IN PREVIOUS papers we have reported that when the dog is used as an experimental animal the common carotid blood flow and arterial pressure responses to electroconvulsive shock and experimental concussion are similar.* Under the conditions of these experiments we inferred that the observed changes in common carotid blood flow were indicative of cerebral blood flow variations.2 To test this hypothesis, a series of experiments were performed with electroconvulsive shock on rhesus macaque monkeys.3 Measurement of the internal carotid blood flow in these animals indicates the status of cerebral blood flow.4 The pattern of flow and pressure changes following electroconvulsive shock in the monkeys was similar to that obtained in dogs.3 Furthermore, the pattern of arterial pressure responses following electroconvulsive shock therapy in psychotic patients is similar in time and direction of change to the pattern observed in dogs and monkeys after such stimuli.5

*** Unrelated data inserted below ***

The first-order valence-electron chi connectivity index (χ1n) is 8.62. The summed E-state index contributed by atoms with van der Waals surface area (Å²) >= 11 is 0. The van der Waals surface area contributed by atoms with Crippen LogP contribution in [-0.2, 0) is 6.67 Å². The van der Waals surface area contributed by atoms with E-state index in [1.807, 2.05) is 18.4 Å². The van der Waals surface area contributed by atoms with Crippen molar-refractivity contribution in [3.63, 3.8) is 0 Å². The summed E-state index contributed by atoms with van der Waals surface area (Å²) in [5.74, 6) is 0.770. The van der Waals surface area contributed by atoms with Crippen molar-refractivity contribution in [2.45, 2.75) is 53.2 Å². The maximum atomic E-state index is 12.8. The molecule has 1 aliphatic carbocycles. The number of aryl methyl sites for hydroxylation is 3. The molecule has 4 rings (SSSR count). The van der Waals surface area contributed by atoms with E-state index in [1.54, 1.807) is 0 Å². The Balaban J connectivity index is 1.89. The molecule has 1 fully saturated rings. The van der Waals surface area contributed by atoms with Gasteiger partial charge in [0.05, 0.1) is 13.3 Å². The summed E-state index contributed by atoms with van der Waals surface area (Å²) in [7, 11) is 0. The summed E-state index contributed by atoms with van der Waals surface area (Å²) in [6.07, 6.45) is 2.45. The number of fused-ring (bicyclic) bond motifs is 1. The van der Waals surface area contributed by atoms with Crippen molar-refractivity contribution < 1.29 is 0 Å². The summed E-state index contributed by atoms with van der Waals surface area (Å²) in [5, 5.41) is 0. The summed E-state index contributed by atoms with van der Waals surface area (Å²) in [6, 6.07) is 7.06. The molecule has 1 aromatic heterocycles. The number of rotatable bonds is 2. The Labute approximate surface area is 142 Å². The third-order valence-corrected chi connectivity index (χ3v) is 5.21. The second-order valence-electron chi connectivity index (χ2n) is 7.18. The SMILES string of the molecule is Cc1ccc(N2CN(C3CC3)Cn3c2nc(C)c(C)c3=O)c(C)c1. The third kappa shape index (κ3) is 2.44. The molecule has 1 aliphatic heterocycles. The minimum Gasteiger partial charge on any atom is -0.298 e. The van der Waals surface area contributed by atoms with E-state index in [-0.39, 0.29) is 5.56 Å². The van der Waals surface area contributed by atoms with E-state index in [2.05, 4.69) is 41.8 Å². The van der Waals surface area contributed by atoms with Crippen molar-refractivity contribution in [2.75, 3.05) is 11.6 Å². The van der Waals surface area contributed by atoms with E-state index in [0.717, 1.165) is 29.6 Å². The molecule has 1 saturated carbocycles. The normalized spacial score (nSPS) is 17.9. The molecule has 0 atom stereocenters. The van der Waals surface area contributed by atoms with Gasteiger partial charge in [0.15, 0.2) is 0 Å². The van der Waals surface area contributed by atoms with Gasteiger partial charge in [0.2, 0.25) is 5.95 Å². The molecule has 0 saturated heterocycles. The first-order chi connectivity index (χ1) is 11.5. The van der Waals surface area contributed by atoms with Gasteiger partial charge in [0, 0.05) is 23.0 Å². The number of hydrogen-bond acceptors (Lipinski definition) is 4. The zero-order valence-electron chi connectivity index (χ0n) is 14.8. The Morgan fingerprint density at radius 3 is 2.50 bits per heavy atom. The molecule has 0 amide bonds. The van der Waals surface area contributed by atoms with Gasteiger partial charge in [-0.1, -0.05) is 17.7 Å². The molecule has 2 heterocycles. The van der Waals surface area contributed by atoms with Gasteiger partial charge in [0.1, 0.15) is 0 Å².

BROWN GW, BROWN ML. CARDIOVASCULAR RESPONSES TO EXPERIMENTAL CEREBRAL CONCUSSION IN THE RHESUS MONKEY: Discussion of Similarity of Responses to Electroconvulsive Shock and Cerebral Concussion in Dogs, Monkeys, and Man. AMA Arch NeurPsych. 1954;71(6):707–713. doi:10.1001/archneurpsyc.1954.02320420035004
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